We will create our own language without using additional extensions to see the whole process. Let’s start with a simple task of interpreting a text file consisting of the strings “hello “, which will generate executable Python code to display address greetings. We will create the language generator and description in the hello package and also define the file for configuring the metamodel extraction entry points for the defined language and code generator.

The description (hello.tx) might look like this:


  'Hello' Name

  name=/[A-Za-z\ 0-9]+/

The definition uses conventions:

  • hello*=Hello – an enumeration of several elements (Hello), may be absent (will be collected in a hello list)

  • hello+=Hello – one or more elements

  • hello?=Hello – the element may be present, but not required (the model will be None)

  • hello=Hello – exactly one element

The definition may also include string constants, regular expressions, their groupings (for example, a vertical bar indicates the choice of one of the values) with modifiers (+, ?, * have the usual meaning as for regular expressions, # implies a possible arbitrary order of definitions).

Let’s create a language definition in hello/

import os.path
from os.path import dirname

from textx import language, metamodel_from_file

@language('hello', '*.hello')
def hello():
    """Sample hello language"""
    return metamodel_from_file(os.path.join(dirname(__file__), 'hello.tx'))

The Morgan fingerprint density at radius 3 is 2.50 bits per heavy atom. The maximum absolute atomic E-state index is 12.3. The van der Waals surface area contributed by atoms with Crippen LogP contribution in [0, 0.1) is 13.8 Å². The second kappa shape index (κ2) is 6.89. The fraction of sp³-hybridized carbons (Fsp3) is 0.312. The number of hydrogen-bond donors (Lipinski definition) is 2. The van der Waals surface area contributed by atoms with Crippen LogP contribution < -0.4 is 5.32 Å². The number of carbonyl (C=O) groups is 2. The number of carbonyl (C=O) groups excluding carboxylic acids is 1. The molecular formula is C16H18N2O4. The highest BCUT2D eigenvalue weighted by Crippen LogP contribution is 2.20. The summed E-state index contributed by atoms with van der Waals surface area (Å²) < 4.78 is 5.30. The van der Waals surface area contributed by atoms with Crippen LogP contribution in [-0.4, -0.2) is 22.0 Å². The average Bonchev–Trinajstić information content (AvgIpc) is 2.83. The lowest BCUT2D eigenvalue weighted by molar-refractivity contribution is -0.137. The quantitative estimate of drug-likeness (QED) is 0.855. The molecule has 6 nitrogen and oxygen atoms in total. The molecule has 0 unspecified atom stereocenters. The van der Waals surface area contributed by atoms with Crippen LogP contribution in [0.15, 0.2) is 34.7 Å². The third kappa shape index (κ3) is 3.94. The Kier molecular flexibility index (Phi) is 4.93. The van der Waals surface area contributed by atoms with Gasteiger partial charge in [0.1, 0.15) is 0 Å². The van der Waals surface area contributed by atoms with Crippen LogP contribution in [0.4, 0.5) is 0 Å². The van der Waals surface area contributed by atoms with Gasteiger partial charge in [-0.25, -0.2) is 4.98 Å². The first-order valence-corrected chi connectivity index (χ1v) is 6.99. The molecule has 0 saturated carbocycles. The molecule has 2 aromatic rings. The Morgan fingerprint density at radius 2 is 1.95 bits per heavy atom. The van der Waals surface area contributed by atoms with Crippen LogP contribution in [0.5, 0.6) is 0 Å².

Here we define a new language with an id hellowhich will apply to any files with a name mask *.hello. Let’s add a definition

from setuptools import setup, find_packages

    package_data={"": ["*.tx"]},
    description='Hello language',
        'textx_languages': [
            'hello = hello:hello'

And install our module:

python install

And check if the language is installed:

textx list-languages   
textX (*.tx)                  textX[3.1.1]                            A meta-language for language definition
hello (*.hello)               hello[0.0.1]                            Sample hello language

Now let’s create a test model based on the grammar (test.hello):

Hello World
Hello Universe

Let’s check the correctness of the metamodel and our DSL model (for compliance with the metamodel):

textx check hello/hello.tx
hello/hello.tx: OK.
textx check test.hello    
test.hello: OK.

We can get a visual diagram to describe the composition of the DSL (a description can be created for Graphviz or for PlantUML):

textx generate hello/hello.tx --target dot
dot -Tpng -O hello/

Now let’s add the ability to generate code, but before that we will programmatically parse the DSL definition on the metamodel:

from textx import metamodel_from_file

metamodel = metamodel_from_file('hello/hello.tx')
dsl = metamodel.model_from_file('test.hello')
for entry in dsl.hello:

Here we will see a list of names (World, Universe) that refer to the Hello terms (the terms themselves will be available through the hello list in the root object of the parsed model). Now let’s add the possibility of code generation, for this we add a function with the @generator annotation: